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Eventhough Kuching is just two hours flight away from Kuala Lumpur, there are plenty of differences in the culture, people, environment and food between the two cities. For example, when our local friend Danny said he ordered “orr chien” (oyster omelette), little did we know that the oyster omelette in Kuching cooked without egg! (See picture above). So, this dish can’t be called oyster omelette-lah. Plenty of juicy oysters and chopped spring onions embedded onto the crispy deep fried cracker (made of flour) and sprinkle of alfalfa. Served with a diluted sauce made of white pepper, it’s a delicious snack to munch on to keep our tummies occupied before tea time.

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We let Danny take full control of the itinerary of the day and all the places he wanna bring us to. After spent few hours at the suburbs of Kuching, we’re back to the town and arrived at this small food court along Jalan Khoo Hun Yeang.

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Upon Danny’s recommendations, we tried the ais kacang, which came in petite bowls. And surprisingly, we found no kacang (beans) in it! Hahaha… anyway, the ais kacang was pretty standard and a good thirst quencher for a hot sunny day.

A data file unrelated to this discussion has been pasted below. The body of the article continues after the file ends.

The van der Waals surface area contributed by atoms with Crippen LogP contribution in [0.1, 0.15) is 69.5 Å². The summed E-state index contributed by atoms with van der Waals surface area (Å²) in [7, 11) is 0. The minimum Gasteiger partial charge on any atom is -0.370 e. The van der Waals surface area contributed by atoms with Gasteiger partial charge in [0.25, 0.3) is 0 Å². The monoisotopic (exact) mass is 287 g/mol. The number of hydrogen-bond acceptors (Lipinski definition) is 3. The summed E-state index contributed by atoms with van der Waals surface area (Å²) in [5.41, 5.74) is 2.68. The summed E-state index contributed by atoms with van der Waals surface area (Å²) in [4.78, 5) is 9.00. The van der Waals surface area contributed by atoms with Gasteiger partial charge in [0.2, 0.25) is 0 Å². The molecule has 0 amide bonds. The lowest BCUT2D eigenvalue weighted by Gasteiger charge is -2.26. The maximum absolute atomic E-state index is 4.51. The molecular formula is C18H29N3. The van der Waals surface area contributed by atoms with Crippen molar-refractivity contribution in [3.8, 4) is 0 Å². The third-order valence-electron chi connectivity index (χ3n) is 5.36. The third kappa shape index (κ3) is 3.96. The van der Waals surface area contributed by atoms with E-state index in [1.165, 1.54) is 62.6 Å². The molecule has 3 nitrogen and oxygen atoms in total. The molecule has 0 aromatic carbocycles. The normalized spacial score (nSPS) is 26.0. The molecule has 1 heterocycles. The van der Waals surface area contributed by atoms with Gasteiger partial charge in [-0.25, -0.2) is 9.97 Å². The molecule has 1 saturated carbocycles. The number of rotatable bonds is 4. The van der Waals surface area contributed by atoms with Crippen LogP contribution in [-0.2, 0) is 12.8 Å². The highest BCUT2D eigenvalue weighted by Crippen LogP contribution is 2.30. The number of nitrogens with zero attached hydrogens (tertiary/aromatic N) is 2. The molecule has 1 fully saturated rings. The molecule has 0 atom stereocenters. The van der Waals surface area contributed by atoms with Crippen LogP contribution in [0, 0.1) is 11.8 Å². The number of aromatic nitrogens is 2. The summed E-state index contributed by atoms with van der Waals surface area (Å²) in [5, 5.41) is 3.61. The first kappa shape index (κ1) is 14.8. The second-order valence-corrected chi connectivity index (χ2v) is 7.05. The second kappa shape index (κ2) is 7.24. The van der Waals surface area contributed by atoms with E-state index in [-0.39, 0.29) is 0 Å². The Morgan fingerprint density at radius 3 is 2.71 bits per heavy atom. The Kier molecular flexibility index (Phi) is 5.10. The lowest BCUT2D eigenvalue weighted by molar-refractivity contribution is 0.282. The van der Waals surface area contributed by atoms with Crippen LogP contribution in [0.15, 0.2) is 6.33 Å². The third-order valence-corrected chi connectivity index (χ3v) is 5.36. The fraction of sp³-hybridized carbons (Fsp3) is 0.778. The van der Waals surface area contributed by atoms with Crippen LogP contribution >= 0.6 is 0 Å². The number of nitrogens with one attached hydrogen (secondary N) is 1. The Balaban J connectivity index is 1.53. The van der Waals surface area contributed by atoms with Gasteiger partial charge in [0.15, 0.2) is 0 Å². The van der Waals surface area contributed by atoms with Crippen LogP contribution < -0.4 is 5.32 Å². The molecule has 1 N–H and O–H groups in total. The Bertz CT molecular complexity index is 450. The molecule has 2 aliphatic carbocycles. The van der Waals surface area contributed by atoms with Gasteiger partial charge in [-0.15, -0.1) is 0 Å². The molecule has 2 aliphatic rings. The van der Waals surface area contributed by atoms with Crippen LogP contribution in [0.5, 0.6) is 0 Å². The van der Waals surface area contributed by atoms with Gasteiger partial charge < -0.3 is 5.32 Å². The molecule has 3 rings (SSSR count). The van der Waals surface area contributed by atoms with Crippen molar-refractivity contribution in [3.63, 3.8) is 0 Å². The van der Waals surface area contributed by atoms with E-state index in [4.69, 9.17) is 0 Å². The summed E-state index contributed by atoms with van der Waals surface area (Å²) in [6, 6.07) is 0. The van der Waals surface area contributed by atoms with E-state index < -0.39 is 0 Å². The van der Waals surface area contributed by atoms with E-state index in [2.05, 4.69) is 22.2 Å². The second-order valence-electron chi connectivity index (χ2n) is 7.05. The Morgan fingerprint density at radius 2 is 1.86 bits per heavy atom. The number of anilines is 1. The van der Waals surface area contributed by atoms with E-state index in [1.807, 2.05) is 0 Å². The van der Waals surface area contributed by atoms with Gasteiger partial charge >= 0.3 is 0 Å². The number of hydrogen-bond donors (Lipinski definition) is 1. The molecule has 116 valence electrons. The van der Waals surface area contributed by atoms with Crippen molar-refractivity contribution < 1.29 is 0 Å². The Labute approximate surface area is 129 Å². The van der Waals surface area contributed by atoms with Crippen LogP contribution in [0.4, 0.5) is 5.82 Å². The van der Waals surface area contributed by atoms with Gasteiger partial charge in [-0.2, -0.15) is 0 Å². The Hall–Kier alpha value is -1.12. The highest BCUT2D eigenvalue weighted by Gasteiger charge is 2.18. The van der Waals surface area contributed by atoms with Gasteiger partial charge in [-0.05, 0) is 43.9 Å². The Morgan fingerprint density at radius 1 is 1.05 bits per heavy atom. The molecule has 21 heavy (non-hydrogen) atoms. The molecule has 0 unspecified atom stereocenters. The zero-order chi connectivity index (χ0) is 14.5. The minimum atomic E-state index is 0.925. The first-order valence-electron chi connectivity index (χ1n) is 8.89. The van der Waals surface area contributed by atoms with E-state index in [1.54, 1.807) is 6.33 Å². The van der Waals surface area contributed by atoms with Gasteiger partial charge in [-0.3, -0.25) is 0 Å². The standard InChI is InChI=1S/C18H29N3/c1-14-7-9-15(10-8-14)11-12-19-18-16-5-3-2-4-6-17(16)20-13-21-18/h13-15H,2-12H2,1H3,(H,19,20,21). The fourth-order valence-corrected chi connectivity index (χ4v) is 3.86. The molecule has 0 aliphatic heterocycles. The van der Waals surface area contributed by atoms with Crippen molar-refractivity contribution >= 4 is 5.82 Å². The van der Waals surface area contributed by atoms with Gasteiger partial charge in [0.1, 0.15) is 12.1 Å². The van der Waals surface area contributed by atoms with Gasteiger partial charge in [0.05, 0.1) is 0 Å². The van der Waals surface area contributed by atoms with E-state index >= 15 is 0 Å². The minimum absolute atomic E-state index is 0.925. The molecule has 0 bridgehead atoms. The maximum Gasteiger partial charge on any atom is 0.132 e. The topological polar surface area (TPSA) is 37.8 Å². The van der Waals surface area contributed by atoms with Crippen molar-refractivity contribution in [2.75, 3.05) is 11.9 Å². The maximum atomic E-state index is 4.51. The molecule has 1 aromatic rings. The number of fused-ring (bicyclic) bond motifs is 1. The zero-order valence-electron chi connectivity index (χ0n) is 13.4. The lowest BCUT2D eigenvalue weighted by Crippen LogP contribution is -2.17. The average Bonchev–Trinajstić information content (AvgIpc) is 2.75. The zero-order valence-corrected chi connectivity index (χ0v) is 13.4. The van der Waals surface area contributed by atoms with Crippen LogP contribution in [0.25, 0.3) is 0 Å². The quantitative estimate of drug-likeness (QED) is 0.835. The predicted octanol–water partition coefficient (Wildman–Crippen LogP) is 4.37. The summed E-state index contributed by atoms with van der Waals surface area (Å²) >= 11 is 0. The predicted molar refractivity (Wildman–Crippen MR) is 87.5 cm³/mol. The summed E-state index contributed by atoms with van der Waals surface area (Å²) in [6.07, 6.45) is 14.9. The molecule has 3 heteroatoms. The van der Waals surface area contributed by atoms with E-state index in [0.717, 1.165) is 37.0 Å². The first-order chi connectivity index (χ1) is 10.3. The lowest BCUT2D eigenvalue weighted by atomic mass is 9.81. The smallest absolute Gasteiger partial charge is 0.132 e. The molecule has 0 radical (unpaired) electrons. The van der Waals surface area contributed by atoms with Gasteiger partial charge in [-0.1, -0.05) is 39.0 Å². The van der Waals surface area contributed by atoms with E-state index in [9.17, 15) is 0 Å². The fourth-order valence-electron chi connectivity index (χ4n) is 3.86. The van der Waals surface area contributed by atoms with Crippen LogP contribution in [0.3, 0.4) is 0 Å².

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Danny’s favourite dessert, “lek tau suan“. Made of mung beans – boiled till tender and powdery in texture and served warm with deep fried crullers (yau cha kuey), this dessert rarely can be found in Peninsular Malaysia. It is different from the usual red bean or mung bean porridge because of the texture; it doesn’t being cooked till mushy, but instead, still retain the shape. If you want to try making this, you can get the recipe here.

Aside from the two mentioned above, the steamed “siew mai” here is quite good too. But expect no yellowish skin, the siew mai here are pale in colour and contains no shrimp. Instead, minced fish paste and minced pork are used as filling.

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Food court at the open air market,
Jalan Khoo Hun Yeang,
93000 Kuching, Sarawak, Malaysia.

*Map’s location doesn’t show the exact location, but the place is somewhere along the street.

The Good Food of Kuching, Part One